Selling advertising is hardly new—we’ve been doing it for literally millennia, as Roman gladiators were often paid to hawk products. It has been the primary source of revenue for most forms of media, from newspapers to radio stations to TV networks, since those media have existed. What has changed is that ad targeting is now a lucrative business: In the 1850s, that newspaper being sold by barking boys on the street likely had ads in it, but they were the same ads for every single reader. Now when you log in to CNN.com or nytimes.com, the ads on that page are specific only to you, based on any information that these media giants have been able to glean from your past Internet activity. If you do try to protect your online privacy with various tools, a quick-and-dirty way to check if it’s working is to see if websites give you ads for things you know you’d never buy.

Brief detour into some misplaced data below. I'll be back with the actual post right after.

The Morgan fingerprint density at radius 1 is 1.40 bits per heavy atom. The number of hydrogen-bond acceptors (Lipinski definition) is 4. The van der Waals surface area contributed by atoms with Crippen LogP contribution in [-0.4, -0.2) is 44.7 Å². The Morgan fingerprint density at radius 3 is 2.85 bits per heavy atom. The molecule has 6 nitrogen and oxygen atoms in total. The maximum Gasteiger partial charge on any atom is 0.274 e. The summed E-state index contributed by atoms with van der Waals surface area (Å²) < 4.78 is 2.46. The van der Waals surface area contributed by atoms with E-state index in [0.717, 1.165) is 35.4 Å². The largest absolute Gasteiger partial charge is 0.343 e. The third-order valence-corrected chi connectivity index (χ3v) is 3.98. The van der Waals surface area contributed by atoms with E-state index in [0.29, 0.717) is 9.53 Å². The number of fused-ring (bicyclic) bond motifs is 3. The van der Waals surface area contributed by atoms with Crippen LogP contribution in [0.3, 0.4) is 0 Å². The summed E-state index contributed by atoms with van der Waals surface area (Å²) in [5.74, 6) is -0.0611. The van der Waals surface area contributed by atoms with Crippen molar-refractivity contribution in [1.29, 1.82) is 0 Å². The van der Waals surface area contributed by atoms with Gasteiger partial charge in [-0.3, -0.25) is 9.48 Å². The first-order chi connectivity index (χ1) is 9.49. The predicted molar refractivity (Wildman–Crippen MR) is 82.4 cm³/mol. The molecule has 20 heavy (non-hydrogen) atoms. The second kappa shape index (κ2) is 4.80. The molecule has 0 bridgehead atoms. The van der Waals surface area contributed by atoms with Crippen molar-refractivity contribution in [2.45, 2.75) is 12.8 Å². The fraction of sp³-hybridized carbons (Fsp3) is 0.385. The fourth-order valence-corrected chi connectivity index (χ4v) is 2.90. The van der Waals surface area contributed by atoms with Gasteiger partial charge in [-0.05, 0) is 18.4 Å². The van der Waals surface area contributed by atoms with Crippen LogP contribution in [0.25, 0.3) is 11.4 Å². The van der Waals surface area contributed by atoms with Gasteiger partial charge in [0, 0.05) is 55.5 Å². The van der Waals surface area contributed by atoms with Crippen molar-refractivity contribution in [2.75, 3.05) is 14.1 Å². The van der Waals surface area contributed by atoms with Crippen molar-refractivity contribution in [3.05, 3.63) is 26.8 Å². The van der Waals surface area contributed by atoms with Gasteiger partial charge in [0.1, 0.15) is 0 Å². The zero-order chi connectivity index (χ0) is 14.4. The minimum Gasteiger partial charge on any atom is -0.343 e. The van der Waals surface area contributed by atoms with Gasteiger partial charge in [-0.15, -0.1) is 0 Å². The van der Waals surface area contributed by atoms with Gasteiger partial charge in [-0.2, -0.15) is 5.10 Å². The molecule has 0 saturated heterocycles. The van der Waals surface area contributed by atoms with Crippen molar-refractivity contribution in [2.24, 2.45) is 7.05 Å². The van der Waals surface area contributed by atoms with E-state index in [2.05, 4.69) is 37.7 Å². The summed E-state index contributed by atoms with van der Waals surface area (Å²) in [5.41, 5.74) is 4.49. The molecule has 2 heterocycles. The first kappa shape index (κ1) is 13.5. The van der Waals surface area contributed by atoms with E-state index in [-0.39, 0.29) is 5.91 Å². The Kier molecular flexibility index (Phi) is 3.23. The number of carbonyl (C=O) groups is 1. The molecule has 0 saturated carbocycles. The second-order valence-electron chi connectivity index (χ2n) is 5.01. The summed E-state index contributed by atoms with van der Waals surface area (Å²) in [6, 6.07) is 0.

In fact, I consider it a very welcome recent development that video streaming is finally a way to watch TV shows by actually paying for them instead of having someone else pay for the right to shove ads in my face. I can’t remember the last time I heard a TV ad jingle, and I’m very happy about that fact. Having to spend 15 minutes of each hour of watching TV to watch commercials may not seem so bad—in fact, many people may feel that they’d rather do that than pay the money to avoid it. But think about it this way: If it weren’t worth at least that much to the corporations buying those ads, they wouldn’t do it. And if a corporation expects to get $X from you that you wouldn’t have otherwise paid, that means they’re getting you to spend that much that you otherwise wouldn’t have—meaning that they’re getting you to buy something you didn’t need. Perhaps it’s better after all to spend that $X on getting entertainment that doesn’t try to get you to buy things you don’t need.